This article was co-authored with Alex Tapscott.
In this CoinDesk 2016 in Review special feature, Don and his son Alex chart a broad overview of blockchain in 2016, with an eye to what is to come in the year ahead. Notably, they argue that 2016 was the most important year for the tech since the debut of Satoshi Nakamoto’s bitcoin white paper.
2016 was a critical year, the most important since Satoshi Nakamoto published “Bitcoin: A Peer-to-Peer Electronic Cash System” in 2008.
When we wrote “Blockchain Revolution”, many were speculating on what this technology could achieve. We did our best to capture those possibilities – for the economy, government, and society -and have been surprised by the breadth of innovation underway.
For example, central banks have emerged as powerful forces in the future of cryptocurrencies and are gaining momentum. The Bank of England and others are already exploring blockchain-enabled fiat currencies to reduce friction, cost, and risk, increase transparency and accountability, and improve oversight of the financial system.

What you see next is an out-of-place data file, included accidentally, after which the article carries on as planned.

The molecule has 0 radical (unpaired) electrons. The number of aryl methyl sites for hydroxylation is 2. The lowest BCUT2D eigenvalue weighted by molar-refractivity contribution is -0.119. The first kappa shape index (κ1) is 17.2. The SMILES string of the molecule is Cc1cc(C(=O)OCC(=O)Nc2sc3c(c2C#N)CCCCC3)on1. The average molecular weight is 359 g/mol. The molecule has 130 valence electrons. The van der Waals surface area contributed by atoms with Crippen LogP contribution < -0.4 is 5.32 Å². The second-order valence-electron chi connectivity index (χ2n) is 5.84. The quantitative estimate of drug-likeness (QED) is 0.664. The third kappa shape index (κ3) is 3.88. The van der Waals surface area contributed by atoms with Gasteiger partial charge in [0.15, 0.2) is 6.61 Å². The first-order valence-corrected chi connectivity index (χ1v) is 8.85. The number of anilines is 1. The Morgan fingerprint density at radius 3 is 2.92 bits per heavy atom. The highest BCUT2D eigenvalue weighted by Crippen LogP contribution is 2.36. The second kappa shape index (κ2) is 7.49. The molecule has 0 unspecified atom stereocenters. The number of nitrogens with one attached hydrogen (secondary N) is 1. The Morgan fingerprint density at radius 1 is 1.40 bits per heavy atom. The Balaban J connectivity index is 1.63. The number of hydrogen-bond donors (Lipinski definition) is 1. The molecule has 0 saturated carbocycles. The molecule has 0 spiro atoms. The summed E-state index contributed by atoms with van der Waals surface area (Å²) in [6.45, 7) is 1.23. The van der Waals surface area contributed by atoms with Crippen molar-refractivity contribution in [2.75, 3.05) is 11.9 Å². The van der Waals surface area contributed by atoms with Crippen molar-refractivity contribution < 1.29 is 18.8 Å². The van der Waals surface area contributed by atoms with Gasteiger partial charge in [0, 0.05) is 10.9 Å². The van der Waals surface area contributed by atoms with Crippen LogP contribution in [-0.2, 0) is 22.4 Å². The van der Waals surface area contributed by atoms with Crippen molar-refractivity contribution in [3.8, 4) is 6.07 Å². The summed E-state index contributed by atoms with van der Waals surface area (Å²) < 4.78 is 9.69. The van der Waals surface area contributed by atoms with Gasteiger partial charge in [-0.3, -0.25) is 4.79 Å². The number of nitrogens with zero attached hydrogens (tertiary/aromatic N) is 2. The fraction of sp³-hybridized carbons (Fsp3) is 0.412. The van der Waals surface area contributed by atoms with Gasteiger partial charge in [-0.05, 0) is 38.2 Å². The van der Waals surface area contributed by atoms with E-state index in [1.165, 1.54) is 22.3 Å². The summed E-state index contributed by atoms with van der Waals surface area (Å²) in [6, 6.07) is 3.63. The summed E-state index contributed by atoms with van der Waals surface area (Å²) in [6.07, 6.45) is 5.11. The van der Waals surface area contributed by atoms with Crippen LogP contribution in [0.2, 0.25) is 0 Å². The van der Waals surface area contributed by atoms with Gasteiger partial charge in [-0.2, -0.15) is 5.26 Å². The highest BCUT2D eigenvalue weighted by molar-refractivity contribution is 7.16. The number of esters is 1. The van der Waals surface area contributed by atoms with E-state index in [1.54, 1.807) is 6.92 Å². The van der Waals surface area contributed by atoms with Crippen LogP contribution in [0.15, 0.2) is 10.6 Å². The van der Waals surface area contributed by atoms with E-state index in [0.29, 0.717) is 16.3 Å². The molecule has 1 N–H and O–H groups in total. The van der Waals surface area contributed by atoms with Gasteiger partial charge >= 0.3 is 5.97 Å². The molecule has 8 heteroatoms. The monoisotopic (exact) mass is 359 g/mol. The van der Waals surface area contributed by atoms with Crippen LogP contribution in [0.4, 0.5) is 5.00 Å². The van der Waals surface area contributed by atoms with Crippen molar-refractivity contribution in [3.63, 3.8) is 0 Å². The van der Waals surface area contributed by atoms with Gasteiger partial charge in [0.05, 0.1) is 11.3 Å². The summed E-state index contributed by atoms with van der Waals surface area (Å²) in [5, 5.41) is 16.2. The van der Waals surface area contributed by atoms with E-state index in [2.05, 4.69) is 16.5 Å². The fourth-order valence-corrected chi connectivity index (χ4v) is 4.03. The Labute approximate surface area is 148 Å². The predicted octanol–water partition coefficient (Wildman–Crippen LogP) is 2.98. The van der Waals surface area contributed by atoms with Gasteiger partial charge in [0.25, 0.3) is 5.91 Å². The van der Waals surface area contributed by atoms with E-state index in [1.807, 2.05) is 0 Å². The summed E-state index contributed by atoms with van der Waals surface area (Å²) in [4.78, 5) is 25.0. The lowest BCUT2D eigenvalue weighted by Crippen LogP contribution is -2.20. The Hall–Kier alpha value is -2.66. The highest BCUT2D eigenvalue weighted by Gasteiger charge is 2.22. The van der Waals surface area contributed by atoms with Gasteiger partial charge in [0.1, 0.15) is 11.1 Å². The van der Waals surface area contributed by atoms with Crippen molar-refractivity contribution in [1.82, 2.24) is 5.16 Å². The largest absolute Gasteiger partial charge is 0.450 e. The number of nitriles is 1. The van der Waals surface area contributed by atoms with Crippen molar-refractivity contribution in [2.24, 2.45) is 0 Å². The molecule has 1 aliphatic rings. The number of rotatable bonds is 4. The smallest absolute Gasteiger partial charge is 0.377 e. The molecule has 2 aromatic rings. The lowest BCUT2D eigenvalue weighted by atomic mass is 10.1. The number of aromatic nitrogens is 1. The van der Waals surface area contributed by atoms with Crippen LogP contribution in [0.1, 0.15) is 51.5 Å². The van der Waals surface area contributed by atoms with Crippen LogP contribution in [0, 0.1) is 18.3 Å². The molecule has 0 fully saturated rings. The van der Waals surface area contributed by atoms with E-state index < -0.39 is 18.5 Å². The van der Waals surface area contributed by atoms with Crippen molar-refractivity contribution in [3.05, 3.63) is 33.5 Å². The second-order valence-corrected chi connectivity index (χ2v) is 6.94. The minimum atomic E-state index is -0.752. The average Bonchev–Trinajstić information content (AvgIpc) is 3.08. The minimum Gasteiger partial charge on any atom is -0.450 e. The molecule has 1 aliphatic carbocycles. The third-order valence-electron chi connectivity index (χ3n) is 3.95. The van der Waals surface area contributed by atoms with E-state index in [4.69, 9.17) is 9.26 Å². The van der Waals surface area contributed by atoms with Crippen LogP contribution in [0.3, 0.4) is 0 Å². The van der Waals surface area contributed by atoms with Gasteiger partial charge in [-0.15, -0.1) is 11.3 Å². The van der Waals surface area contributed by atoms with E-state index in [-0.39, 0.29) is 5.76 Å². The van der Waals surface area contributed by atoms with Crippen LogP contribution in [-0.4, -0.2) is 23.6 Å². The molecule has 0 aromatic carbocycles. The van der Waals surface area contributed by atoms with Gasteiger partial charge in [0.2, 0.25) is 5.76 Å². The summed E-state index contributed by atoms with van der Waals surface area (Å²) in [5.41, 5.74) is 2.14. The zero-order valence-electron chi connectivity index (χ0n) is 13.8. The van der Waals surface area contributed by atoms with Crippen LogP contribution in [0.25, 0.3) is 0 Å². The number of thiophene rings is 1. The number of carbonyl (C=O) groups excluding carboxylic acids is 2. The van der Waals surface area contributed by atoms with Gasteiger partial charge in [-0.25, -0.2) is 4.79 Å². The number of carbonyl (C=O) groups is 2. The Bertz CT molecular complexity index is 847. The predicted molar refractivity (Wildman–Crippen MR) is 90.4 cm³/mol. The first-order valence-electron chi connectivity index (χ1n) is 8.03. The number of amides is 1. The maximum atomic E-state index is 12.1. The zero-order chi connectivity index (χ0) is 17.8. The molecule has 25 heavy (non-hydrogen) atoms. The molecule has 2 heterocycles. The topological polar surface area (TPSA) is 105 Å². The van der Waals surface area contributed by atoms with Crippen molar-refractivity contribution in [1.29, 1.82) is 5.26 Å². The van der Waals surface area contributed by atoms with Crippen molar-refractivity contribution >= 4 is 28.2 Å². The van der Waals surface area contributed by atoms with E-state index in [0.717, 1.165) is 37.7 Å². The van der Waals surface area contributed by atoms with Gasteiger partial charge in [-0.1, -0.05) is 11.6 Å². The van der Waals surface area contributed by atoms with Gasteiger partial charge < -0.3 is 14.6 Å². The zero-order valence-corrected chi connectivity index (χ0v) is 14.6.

Healthcare has emerged, in earnest, as one of the most exciting areas. Companies are working to unclog bottlenecks in the system, from clinical trial data to personal health records.
2016 was the year that many bank CEOs woke up to both the threat and the opportunity of the blockchain. At a meeting of 50 CEOs of the 50 largest banks back in January, most were skeptical. Now most are investigating how this technology might transform their companies and industry services.
We wrote about the blockchain as the big enabler for reimagining every aspect of the industry – from payments to investment banking, insurance and accounting. Some observers have been surprised to see banks opening to blockchain when they’ve not typically been hotbeds of technology innovation.
What’s driving this growing interest is the blockchain’s once-in-a-generation potential for fixing problems, improving efficiencies and reducing risk – and disintermediating incumbents in the process.